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Old 11th July 2018, 09:16 AM   #911
MJ Dijkstra is offline MJ Dijkstra  Netherlands
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Quote:
Originally Posted by kazap View Post
Possibly the ideal membrane coating structure would look like:

I am in the process of making graphene and nanotubes but it is for battery research and not ESL. Large sheets of graphene look like your ideal picture. However with current technology we cant produce such large sheets. Neither is this required imho. In case of graphene resistance will be quite low as well.
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Old 11th July 2018, 09:39 AM   #912
gentlevoice is offline gentlevoice  Denmark
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ESL Diaphragm coating
@kazap:

Quote:
Possibly the ideal membrane coating structure would look like:
Hmmm... thinking aloud here: a large conductive surface area (the spheres) with low conductivity between the spheres.

Even smaller spheres would lead to even lower intermolecular surface area contact between the spheres presumably until the point where molecular surface "topology" is so uneven and coarse that contact between the spheres no longer is "structured" and the spheres' may no longer be considered to be spheres with a reduction in relative surface area gain when going to even lower sphere radii ...

Assuming that the above is not too far off ... Might it somehow help in structuring the particles in a sensible way to e.g. apply an electric field while the coating dries (DC/AC) ... Or a magnetic field of some kind? Could it force the particles to orient in a desired way?

Again - thinking aloud here ...

Cheers,

Jesper
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Old 11th July 2018, 09:53 AM   #913
MJ Dijkstra is offline MJ Dijkstra  Netherlands
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Flat and small sheets of graphene do align upon an external magnetic field and it has been shown that this has some effect on the conductivity. I highly doubt that this will happen with sphere like structures. But hey, you never know until you try it.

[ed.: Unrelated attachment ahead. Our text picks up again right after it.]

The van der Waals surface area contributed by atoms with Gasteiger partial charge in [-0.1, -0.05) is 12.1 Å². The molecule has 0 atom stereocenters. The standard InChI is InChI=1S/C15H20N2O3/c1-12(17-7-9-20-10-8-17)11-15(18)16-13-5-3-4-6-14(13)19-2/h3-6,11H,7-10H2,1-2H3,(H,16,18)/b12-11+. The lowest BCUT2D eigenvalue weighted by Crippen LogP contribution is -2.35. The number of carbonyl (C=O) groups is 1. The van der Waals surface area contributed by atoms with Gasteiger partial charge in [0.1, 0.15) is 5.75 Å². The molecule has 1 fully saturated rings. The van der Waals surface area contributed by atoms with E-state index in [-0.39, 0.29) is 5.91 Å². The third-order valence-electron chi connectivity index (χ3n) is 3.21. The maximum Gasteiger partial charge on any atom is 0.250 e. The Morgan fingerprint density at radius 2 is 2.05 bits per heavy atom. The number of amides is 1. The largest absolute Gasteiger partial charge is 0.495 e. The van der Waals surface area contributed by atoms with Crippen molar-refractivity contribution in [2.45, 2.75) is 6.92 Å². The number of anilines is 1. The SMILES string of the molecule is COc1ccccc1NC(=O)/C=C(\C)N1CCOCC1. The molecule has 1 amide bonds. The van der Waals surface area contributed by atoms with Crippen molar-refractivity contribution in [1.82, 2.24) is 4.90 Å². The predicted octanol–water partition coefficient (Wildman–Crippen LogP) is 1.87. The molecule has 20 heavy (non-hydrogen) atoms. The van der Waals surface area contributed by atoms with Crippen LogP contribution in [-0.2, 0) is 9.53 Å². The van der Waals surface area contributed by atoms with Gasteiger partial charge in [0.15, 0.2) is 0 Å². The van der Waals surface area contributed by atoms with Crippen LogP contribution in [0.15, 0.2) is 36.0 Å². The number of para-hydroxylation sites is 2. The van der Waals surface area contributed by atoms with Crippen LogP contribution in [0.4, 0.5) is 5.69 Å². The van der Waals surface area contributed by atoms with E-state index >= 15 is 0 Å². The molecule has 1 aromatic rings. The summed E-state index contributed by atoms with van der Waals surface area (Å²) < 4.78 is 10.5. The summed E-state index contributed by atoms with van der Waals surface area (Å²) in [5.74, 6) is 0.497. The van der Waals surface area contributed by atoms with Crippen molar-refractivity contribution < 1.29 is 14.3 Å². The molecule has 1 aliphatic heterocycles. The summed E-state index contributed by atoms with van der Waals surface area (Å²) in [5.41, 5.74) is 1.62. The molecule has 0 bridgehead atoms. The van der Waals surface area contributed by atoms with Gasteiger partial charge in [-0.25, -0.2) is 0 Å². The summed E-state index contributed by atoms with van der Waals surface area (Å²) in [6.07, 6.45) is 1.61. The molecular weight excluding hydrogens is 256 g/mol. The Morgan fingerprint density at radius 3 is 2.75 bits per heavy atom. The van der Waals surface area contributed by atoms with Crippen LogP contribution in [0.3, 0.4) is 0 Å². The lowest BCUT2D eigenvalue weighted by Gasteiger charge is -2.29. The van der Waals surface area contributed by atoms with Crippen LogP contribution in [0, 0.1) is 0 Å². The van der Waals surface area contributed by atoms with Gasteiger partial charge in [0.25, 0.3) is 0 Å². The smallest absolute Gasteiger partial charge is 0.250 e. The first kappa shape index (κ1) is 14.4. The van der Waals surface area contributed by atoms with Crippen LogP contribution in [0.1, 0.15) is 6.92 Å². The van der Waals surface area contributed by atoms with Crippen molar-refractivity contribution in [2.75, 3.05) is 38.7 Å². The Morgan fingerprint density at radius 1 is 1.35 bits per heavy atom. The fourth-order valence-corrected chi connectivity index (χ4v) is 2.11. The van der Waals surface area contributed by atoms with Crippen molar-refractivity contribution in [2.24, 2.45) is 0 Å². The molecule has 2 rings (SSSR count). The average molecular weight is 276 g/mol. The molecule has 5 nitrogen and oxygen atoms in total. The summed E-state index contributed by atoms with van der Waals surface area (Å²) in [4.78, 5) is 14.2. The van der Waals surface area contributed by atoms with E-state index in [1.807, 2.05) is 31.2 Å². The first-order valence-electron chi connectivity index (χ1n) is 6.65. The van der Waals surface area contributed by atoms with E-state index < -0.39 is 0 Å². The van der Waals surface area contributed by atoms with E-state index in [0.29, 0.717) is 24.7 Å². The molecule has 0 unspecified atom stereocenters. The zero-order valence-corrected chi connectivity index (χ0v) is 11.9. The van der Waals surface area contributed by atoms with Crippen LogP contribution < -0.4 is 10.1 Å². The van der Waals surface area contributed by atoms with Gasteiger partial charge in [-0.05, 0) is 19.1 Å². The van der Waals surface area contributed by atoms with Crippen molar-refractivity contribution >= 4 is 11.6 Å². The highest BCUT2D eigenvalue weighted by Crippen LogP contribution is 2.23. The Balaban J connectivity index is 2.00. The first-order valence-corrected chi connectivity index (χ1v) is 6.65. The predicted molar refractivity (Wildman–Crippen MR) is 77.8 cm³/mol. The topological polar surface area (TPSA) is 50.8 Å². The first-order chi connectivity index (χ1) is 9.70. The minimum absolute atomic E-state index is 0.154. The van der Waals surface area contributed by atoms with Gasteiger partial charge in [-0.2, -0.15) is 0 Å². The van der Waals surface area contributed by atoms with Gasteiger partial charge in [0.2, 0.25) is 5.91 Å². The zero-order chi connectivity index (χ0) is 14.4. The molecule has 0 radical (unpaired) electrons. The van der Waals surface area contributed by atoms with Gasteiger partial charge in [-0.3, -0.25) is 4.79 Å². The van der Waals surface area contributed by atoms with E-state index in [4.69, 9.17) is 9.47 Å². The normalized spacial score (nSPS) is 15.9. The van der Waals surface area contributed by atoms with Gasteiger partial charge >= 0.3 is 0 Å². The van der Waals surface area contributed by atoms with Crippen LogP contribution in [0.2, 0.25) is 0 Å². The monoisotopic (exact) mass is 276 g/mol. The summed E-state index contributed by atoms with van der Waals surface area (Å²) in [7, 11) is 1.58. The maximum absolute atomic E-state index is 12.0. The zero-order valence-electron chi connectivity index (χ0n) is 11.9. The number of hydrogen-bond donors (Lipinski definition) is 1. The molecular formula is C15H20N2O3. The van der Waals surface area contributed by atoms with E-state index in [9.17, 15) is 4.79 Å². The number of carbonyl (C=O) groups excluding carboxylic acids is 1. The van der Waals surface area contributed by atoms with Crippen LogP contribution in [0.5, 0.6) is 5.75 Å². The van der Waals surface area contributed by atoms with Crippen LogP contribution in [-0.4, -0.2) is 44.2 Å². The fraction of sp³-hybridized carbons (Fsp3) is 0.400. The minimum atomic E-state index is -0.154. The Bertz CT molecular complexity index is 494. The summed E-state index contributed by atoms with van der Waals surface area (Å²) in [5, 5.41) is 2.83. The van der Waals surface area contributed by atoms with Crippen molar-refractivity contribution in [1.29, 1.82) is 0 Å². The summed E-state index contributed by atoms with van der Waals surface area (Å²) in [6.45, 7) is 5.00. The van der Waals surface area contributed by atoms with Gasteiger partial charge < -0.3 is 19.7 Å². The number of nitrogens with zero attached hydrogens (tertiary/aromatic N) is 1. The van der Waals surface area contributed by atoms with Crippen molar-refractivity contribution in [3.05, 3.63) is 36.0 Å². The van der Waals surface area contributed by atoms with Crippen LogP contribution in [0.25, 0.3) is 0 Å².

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Old 11th July 2018, 12:34 PM   #914
alexberg is offline alexberg
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Cool, molecular physics, organic chemistry, advanced manufacturing. What else are we going to investigate without any yeild?
Since bifurcation was resolved into sincere confusion, I would refer to yet another diyer who's posted yet another recipe with some detergent in it. Only time will tell if the coating is long lasting.
However if you not living in Alaska then air humidity will be high enough for such topical coatings to conduct.
P.S. I do not believe that ESL coating is at such high demand which requires "inventors" to keep it secret in order to make huge amount of green staff.
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Old 11th July 2018, 06:56 PM   #915
wout31 is offline wout31
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Quote:
Originally Posted by kazap View Post
Possibly the ideal membrane coating structure would look like:
Thanks Kazap for this input. This could be an explanation of the weight being low in relation to the measured thickness. No pollution, no foaming, no compressing the coating with the thickness meter or other weird things, but a hemispherical surface. Never thought of that, but it might be thinking in the right direction. Thanks again.